Pubcasters ask FCC for help with boosting cable, satellite carriage

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PBS and America’s Public Television Stations are asking the FCC to consider how the agency can help noncommercial stations overcome barriers that are limiting viewers’ access to their channels on cable and satellite services.

In comments filed Sept. 26, PBS and APTS weighed in on the FCC’s efforts to change how it defines designated market areas for TV stations. The issue stems from ratings giant Nielsen notifying the FCC last year that it would stop publishing its annual Station Index Directory, which it has historically used in combination with household estimates to help determine a TV station’s DMA for cable-carriage rights.

In a July notice of proposed rulemaking, the FCC said that it had tentatively concluded it should shift to using Nielsen’s monthly Local TV Station Information Report to determine station DMAs. If the proposal were to pass in its current form, the FCC would drop household estimates from its analysis and likely use only October’s monthly report to configure carriage rights.

In their comments, APTS and PBS told the FCC that the agency should consider how changes to determining DMAs for must-carry rights could burden noncommercial stations. They also took the chance to detail how cable operators have made it harder for the public to access public television.

“The FCC’s notice was really directed to Nielsen data and DMA determination, and that mostly impacts commercial stations, but we felt it was important for us to use this NPRM to bring to the commission the issues that we have,” said Lonna Thompson, EVP, COO and general counsel for APTS, who co-wrote the public comments. Raising the concerns before the FCC can also help bring the message to more cable operators and satellite providers, Thompson said.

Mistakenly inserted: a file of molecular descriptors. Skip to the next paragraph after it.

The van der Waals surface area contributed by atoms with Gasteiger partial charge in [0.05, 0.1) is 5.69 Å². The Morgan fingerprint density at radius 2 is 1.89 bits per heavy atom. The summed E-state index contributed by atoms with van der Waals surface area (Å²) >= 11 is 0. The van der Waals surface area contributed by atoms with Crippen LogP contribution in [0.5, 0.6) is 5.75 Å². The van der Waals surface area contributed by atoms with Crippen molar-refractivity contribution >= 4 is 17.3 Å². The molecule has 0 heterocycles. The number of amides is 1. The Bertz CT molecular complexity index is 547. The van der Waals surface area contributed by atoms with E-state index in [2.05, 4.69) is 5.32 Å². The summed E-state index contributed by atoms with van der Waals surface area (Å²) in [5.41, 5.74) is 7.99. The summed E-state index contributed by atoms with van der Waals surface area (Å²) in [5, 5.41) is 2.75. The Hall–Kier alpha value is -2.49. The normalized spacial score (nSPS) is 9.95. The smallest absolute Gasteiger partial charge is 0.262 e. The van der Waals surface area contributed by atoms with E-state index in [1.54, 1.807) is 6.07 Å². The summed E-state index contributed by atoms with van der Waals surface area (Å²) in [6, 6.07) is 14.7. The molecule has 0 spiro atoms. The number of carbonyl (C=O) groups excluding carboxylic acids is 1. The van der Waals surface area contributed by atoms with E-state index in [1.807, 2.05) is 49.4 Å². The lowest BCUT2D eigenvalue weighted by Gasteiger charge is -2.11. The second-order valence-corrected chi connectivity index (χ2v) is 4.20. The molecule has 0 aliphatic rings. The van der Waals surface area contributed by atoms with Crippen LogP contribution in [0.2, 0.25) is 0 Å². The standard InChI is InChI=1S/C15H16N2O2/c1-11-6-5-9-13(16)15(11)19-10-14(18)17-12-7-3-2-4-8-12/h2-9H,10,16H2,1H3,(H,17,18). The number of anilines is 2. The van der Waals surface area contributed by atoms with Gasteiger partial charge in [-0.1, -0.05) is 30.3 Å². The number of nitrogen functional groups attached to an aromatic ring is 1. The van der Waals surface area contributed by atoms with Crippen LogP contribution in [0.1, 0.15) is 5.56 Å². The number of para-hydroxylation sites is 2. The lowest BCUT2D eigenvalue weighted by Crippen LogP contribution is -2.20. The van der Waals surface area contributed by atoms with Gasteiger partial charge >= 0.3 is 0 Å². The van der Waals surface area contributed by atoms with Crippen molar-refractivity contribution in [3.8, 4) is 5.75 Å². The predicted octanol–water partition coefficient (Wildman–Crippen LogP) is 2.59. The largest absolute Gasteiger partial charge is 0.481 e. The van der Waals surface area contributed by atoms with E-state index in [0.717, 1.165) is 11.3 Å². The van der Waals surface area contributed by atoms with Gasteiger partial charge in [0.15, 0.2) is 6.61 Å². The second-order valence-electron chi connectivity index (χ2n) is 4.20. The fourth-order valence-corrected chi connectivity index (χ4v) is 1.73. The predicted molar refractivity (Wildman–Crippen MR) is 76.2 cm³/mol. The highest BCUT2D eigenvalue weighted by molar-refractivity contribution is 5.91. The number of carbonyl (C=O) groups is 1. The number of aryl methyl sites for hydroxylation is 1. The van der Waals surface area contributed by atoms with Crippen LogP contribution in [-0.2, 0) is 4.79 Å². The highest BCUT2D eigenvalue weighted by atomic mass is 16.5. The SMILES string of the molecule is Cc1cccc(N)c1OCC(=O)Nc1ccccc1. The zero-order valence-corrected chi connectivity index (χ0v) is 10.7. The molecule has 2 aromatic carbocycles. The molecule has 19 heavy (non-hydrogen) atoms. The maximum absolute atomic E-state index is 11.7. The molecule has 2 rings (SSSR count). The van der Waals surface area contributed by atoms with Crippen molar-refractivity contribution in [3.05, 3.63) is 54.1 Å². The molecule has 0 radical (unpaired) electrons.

Among the top concerns are cable operators consolidating headends — the facilities where they receive TV signals — into fewer locations, reducing public access to public TV programs. A noncommercial station can qualify as must-carry only if a headend is located either within its service contour or within 50 miles from the coordinates defining a television market, known as the “community of license reference point.” Many public TV stations and state networks have been adversely affected because their facilities are at the edges of DMAs to better serve audiences.

The 50-mile rule is “outdated,” Thompson said. It was enacted in 1992, and APTS and PBS said in their FCC comments that cable operators can now serve more audiences with fewer headends.

“While headend consolidation may well result in cost efficiencies for cable operators, it can disrupt long-stable viewer access to noncommercial stations when a headend is moved to a location beyond a station’s contour and more than 50 miles from its community of license reference point,” they said.

APTS and PBS cited the example of KTWU in Topeka, Kan., a public TV station that had a dispute with Comcast over headend consolidation in 2020 before both parties requested that their complaints be dismissed. In addition, a cable operator notified Georgia Public Broadcasting earlier this year that it would stop carrying the network’s signal due to headend consolidation, which could lead to 2,200 Georgia residents losing access to public TV.